Thinking that all people with bipolar must stay on their meds for life is an overgeneralization.
Mental filter
Thinking that medicine is the only thing that can help me is a mental filter.
Discounting the positive
I almost discounted the positive yesterday when I was told I had a healthy weight, 99 blood oxygen, which is about the best it gets, good heart rhythm, not too fast, and good blood pressure.
I also discounted the positive that my bipolar was controlled well most of the time.
Jumping to conclusions
a.  Mind reading
b.  Fortune telling
Barbara did fortune-telling when she said I would need my medication for life.
I magnified the problem with my eyes.  They have not even bothered me today.
Emotional reasoning
I felt depressed yesterday, which I interpreted to mean that my bipolar was not under control.  That does not appear to be true.  That was emotional reasoning.
Should statements
Thinking the medical profession should have done better to help me manage my bipolar, or that I should have relied more on the medical profession is a should statement.
Barbara said I should thank the medical profession for keeping me stable.  I can do that if I want to, but I do not have to do it just because I should.
Labeling or mis-labeling
I called Barbara “Barbie,” but I do not think she minded.
Personalization or blame
Blaming myself or the medical profession that my bipolar has not been better controlled is blaming and personalization.
This analysis provided me relief from thinking too rigidly about my condition.  It also relieved me to acknowledge that nobody knows the future with certainty.  Down the road, things could change.  My former husband told me once that I would never be able to lose weight if I took my medication.  Even though it has been difficult to lose weight, it has been possible.  I credit an electronic food diary for making it possible.  That is something my former husband did not foresee.
With the help of intensively practicing cognitive behavioral therapy, I may be able to drastically reduce the amount of time I spend depressed, something that medication and food supplements alone cannot give me.  CBT (cognitive behavior therapy) has been around for about 40 years.  However, I have only recently used my journal program and my memorization techniques to more fully apply it in my life.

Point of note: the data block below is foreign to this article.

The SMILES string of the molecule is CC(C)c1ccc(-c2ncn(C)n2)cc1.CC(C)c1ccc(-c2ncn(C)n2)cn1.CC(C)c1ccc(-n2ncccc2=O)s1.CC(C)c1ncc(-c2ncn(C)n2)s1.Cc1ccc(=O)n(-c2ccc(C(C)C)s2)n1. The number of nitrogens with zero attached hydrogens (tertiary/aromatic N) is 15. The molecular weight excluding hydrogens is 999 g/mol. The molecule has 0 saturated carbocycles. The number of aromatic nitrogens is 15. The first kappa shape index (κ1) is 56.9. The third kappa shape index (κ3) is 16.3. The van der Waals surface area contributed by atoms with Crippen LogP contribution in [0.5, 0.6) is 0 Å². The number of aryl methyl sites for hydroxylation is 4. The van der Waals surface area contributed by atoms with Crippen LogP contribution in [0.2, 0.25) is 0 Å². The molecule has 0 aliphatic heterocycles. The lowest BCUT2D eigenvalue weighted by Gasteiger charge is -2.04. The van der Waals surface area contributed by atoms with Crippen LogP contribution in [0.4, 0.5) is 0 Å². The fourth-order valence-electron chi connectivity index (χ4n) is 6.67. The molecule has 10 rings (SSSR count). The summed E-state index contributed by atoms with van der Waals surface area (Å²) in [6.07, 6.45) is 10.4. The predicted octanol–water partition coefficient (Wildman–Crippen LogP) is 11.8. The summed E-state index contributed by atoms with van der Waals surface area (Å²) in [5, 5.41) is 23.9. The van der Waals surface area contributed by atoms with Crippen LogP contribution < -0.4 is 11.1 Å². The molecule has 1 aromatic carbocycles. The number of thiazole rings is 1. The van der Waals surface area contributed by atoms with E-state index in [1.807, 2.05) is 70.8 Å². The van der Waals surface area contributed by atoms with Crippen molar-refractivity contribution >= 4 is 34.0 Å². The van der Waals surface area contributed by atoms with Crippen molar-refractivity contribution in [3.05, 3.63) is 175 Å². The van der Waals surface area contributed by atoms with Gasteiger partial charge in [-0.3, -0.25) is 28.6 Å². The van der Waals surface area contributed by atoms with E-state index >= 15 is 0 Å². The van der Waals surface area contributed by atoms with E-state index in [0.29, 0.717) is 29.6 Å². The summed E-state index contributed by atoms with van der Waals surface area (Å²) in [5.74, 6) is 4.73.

Morning Prayer
Dear Lord,
I have resumed my food diary.  Not doing it was not working for me.  It was okay for a day or so, but then it resulted in what could have been a disaster.  If I had called the paramedics, it would have caused us a lot of stress and may have even resulted in surgery for my diverticulitis.  I do not know that for sure, however.
Cognitive behavioral therapy has been around a long time.  To take full advantage of it, it requires me to relentlessly apply it.  I detect virtually all cognitive distortions in my thinking nearly every day, and that is probably not an over-generalization.  Tagging my thoughts with uncertainty brings me a lot of relief and reduces anxiety as well as depression.
Lord, I am making new friends here in Colorado.  Colorado is a beautiful place to live.  I had many friends when I lived here before, just after graduating from  
college.  I was homesick for Utah, so I went back.  I do not believe I had as many friends in Utah as I had in Colorado, at least considering that I only lived in Colorado a short time.  I could tell myself I should have stayed in Colorado, but that will not do me any good.  I am just glad to be here now.
Lord, I have found more evidence supporting my decision to become a Christian.  Eternal life is a gift (Romans 6:23).  It is not something we must earn.  When I am manic, I sometimes behave badly.  I could fear that God will judge me for what I have done, but I do not.  I know I am forgiven.
Lord, bless my readers with relief from their should statements.  Bless them to find peace as well as vibrant joy.  Let them know I love them.
If you would like to join me in this journey from the beginning, please start with Day One.
KaeLyn Morrill